Associated Press Writer
PORTLAND, Ore.—Despite — or maybe even because of — the flagging economy, hundreds of representatives from cities across America are in town this week learning how to embrace sustainability.
The National League of Cities picked Portland as the site of it's first-ever Green Cities Conference and Expo, in part, said president Kathleen Novak, because it's a national leader in a field that's only going to grow.
"There are a lot of communities that are doing wonderful work, and we wanted to make sure that we were holding this conference in one of those cities," Novak said. "Portland is always near the top, if not at the top."
The topics of discussion were varied, workshops covered everything from storm-water management to land-use planning, and so were the cities represented — the group's membership includes New York (population 8,274,527) and Taos Ski Valley (population 56).
"Best practices are great. Let's learn from each other. Let's see what's working," Novak said in an interview. "But the key is find the principals behind it. It's about sharing those best practices but really understanding what's behind it and customizing it."
Gov. Ted Kulongoski welcomed the group early Monday, boasting about the steps Oregon has taken to embrace "green" technologies and ways of living. The state has championed such things since the late 1960s, when Oregon passed the beach bill protecting shores from private development. Now, Kulongoski said, Oregon is focused on wind farms, solar energy and electric vehicles.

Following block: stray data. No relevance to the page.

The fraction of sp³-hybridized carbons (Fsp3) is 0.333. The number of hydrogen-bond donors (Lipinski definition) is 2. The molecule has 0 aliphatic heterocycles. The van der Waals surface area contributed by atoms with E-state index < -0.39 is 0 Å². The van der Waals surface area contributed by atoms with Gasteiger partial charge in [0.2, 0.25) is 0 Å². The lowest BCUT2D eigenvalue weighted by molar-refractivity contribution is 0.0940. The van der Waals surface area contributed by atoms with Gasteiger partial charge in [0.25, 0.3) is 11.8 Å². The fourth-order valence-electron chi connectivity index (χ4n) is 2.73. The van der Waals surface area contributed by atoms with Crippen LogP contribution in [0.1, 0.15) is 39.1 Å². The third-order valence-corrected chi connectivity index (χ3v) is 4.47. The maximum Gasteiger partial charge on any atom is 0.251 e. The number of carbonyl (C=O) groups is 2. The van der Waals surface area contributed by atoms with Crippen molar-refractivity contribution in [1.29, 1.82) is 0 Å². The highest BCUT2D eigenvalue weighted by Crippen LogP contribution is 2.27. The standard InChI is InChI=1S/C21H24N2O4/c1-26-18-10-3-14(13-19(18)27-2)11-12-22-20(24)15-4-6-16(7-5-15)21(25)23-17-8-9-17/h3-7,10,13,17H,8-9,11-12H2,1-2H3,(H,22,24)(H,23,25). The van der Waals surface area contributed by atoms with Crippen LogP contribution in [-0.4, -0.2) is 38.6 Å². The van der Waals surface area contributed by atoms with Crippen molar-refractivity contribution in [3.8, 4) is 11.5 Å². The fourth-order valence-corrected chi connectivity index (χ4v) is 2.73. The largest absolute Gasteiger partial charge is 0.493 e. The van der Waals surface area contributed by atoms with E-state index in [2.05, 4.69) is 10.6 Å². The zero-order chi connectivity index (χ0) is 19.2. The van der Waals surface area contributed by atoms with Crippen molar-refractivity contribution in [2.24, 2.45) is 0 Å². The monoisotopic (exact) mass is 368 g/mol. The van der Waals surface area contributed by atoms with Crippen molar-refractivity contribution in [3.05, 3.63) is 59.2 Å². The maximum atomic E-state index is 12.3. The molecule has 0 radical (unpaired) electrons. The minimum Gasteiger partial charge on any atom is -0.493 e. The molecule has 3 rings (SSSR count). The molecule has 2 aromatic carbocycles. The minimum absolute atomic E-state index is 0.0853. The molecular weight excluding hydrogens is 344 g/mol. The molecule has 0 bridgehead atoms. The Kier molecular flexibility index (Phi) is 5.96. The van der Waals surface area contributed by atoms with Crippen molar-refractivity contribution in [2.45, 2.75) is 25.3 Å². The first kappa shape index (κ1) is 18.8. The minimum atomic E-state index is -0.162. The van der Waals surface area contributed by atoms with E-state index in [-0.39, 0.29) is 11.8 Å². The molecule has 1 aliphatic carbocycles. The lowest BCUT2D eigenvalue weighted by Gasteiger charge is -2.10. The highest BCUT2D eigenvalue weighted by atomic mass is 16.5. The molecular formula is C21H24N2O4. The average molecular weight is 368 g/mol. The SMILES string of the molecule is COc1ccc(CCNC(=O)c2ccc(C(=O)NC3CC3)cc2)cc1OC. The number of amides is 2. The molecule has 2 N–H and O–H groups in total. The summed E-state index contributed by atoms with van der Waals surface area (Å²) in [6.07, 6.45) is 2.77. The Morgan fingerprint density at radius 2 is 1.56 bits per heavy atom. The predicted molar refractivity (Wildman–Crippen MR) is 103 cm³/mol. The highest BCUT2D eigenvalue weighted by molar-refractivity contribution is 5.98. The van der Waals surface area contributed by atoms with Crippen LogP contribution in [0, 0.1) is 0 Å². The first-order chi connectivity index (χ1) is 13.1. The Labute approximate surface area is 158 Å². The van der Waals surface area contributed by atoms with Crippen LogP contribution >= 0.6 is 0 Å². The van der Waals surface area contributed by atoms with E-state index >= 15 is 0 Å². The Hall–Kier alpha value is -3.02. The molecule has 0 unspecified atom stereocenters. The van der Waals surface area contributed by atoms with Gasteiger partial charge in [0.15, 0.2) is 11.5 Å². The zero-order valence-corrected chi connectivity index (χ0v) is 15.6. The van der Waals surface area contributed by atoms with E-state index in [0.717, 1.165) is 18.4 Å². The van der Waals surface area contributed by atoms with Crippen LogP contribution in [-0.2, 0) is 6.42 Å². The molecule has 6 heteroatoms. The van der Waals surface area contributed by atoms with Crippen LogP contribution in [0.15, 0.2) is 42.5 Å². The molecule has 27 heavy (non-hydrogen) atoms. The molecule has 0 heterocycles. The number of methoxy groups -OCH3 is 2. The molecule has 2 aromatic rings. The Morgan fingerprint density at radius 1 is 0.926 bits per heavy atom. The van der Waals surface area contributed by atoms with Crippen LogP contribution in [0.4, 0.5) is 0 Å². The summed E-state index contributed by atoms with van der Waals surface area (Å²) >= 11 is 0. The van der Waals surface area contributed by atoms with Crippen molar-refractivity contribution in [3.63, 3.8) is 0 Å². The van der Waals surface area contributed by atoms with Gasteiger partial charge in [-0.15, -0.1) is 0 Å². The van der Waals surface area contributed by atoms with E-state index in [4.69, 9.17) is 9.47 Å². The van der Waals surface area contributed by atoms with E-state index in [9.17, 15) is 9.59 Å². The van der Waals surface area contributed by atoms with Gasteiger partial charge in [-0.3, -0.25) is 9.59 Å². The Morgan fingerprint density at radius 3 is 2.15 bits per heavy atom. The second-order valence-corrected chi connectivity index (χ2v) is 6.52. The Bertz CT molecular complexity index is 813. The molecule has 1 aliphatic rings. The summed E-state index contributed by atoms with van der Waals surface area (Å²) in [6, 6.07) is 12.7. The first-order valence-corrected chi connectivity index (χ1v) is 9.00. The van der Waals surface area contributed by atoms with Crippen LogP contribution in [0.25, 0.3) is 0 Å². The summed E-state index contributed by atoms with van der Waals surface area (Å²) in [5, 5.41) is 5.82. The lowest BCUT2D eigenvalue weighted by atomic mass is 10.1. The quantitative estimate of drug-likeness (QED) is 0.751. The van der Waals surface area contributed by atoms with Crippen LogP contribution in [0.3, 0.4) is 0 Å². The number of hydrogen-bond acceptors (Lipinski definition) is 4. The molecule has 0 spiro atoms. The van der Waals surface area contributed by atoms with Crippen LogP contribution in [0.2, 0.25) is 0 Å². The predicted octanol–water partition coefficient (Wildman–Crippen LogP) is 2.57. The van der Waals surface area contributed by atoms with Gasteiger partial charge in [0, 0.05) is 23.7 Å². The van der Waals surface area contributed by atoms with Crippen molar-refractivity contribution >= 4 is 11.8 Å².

When finished — he told the audience he could go on all day — the governor took a moment to address the national picture. "I believe America is in a transformation period," he said. "Our government 10 years from now will not be the government of our mothers and fathers."
Kulongoski said it would take a long-term, sustainable outlook to move forward, the very thing the representatives had come to Oregon to discuss.
Later, Novak echoed the governor's comments. She said this recession was no reason to stop investing in a sustainable future. "If we're smart, we're taking advantage of it."
After he delivered his welcome, Kulongoski said the fact that the League of Cities chose Portland as its host city was another sign that Oregon is a trendsetter. "I think it's a recognition that people around this country understand that Oregon is on the cusp of green technology."